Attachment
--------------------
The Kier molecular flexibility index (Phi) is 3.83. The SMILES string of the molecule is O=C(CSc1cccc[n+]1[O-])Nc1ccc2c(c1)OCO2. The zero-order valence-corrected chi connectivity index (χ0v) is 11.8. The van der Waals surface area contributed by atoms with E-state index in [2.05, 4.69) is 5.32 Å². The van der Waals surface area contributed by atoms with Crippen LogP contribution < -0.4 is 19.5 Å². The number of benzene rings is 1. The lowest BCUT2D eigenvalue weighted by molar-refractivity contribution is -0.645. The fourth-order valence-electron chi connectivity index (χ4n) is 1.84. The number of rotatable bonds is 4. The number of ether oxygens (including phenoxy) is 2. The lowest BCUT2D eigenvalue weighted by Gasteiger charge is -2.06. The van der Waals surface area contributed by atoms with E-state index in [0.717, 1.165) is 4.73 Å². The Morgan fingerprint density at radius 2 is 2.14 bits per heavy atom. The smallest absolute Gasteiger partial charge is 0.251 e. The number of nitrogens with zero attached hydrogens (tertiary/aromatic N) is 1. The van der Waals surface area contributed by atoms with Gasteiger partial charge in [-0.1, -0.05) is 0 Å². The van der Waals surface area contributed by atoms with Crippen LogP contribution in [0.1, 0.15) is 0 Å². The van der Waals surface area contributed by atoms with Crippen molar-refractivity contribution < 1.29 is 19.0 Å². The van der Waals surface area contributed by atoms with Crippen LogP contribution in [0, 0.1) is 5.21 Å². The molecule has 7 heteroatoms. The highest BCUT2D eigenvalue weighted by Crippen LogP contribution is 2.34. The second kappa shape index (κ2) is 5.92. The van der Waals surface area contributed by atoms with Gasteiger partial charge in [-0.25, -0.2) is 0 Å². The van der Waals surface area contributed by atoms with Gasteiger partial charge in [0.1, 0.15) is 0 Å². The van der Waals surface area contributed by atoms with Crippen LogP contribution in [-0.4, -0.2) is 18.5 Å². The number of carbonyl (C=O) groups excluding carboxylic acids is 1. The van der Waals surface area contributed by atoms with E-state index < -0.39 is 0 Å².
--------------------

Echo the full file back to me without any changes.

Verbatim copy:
The Kier molecular flexibility index (Phi) is 3.83. The SMILES string of the molecule is O=C(CSc1cccc[n+]1[O-])Nc1ccc2c(c1)OCO2. The zero-order valence-corrected chi connectivity index (χ0v) is 11.8. The van der Waals surface area contributed by atoms with E-state index in [2.05, 4.69) is 5.32 Å². The van der Waals surface area contributed by atoms with Crippen LogP contribution < -0.4 is 19.5 Å². The number of benzene rings is 1. The lowest BCUT2D eigenvalue weighted by molar-refractivity contribution is -0.645. The fourth-order valence-electron chi connectivity index (χ4n) is 1.84. The number of rotatable bonds is 4. The number of ether oxygens (including phenoxy) is 2. The lowest BCUT2D eigenvalue weighted by Gasteiger charge is -2.06. The van der Waals surface area contributed by atoms with E-state index in [0.717, 1.165) is 4.73 Å². The Morgan fingerprint density at radius 2 is 2.14 bits per heavy atom. The smallest absolute Gasteiger partial charge is 0.251 e. The number of nitrogens with zero attached hydrogens (tertiary/aromatic N) is 1. The van der Waals surface area contributed by atoms with Gasteiger partial charge in [-0.1, -0.05) is 0 Å². The van der Waals surface area contributed by atoms with Crippen LogP contribution in [0.1, 0.15) is 0 Å². The van der Waals surface area contributed by atoms with Crippen molar-refractivity contribution < 1.29 is 19.0 Å². The van der Waals surface area contributed by atoms with Crippen LogP contribution in [0, 0.1) is 5.21 Å². The molecule has 7 heteroatoms. The highest BCUT2D eigenvalue weighted by Crippen LogP contribution is 2.34. The second kappa shape index (κ2) is 5.92. The van der Waals surface area contributed by atoms with Gasteiger partial charge in [-0.25, -0.2) is 0 Å². The van der Waals surface area contributed by atoms with Gasteiger partial charge in [0.1, 0.15) is 0 Å². The van der Waals surface area contributed by atoms with Crippen LogP contribution in [-0.4, -0.2) is 18.5 Å². The number of carbonyl (C=O) groups excluding carboxylic acids is 1. The van der Waals surface area contributed by atoms with E-state index < -0.39 is 0 Å².